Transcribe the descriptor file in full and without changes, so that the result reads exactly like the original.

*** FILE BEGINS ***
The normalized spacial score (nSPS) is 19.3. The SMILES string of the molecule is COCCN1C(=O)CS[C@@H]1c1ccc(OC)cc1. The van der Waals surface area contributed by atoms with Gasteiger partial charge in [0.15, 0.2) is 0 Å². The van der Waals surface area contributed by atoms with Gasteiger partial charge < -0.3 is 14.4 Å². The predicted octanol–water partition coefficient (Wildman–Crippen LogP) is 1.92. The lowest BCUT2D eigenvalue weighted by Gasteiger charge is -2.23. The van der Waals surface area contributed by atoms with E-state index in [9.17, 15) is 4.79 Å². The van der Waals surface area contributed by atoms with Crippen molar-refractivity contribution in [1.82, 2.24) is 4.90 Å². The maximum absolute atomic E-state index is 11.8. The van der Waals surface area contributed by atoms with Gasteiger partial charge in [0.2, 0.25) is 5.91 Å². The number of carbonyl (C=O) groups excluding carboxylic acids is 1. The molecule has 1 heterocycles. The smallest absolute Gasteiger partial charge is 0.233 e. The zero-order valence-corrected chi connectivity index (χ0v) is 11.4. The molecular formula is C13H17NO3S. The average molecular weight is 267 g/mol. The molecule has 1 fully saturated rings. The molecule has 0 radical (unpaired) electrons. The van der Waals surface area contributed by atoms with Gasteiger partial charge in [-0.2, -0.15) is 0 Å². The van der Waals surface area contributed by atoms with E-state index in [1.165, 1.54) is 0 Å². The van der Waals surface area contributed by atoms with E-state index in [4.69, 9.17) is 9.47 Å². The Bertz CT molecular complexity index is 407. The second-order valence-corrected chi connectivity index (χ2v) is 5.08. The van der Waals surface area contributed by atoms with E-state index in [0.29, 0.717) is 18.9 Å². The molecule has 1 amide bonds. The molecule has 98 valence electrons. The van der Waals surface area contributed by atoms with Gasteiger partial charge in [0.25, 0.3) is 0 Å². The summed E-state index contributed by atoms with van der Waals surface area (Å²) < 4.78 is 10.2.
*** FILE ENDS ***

The normalized spacial score (nSPS) is 19.3. The SMILES string of the molecule is COCCN1C(=O)CS[C@@H]1c1ccc(OC)cc1. The van der Waals surface area contributed by atoms with Gasteiger partial charge in [0.15, 0.2) is 0 Å². The van der Waals surface area contributed by atoms with Gasteiger partial charge < -0.3 is 14.4 Å². The predicted octanol–water partition coefficient (Wildman–Crippen LogP) is 1.92. The lowest BCUT2D eigenvalue weighted by Gasteiger charge is -2.23. The van der Waals surface area contributed by atoms with E-state index in [9.17, 15) is 4.79 Å². The van der Waals surface area contributed by atoms with Crippen molar-refractivity contribution in [1.82, 2.24) is 4.90 Å². The maximum absolute atomic E-state index is 11.8. The van der Waals surface area contributed by atoms with Gasteiger partial charge in [0.2, 0.25) is 5.91 Å². The number of carbonyl (C=O) groups excluding carboxylic acids is 1. The molecule has 1 heterocycles. The smallest absolute Gasteiger partial charge is 0.233 e. The zero-order valence-corrected chi connectivity index (χ0v) is 11.4. The molecular formula is C13H17NO3S. The average molecular weight is 267 g/mol. The molecule has 1 fully saturated rings. The molecule has 0 radical (unpaired) electrons. The van der Waals surface area contributed by atoms with Gasteiger partial charge in [-0.2, -0.15) is 0 Å². The van der Waals surface area contributed by atoms with E-state index in [1.165, 1.54) is 0 Å². The van der Waals surface area contributed by atoms with E-state index in [4.69, 9.17) is 9.47 Å². The Bertz CT molecular complexity index is 407. The second-order valence-corrected chi connectivity index (χ2v) is 5.08. The van der Waals surface area contributed by atoms with E-state index in [0.29, 0.717) is 18.9 Å². The molecule has 1 amide bonds. The molecule has 98 valence electrons. The van der Waals surface area contributed by atoms with Gasteiger partial charge in [0.25, 0.3) is 0 Å². The summed E-state index contributed by atoms with van der Waals surface area (Å²) < 4.78 is 10.2.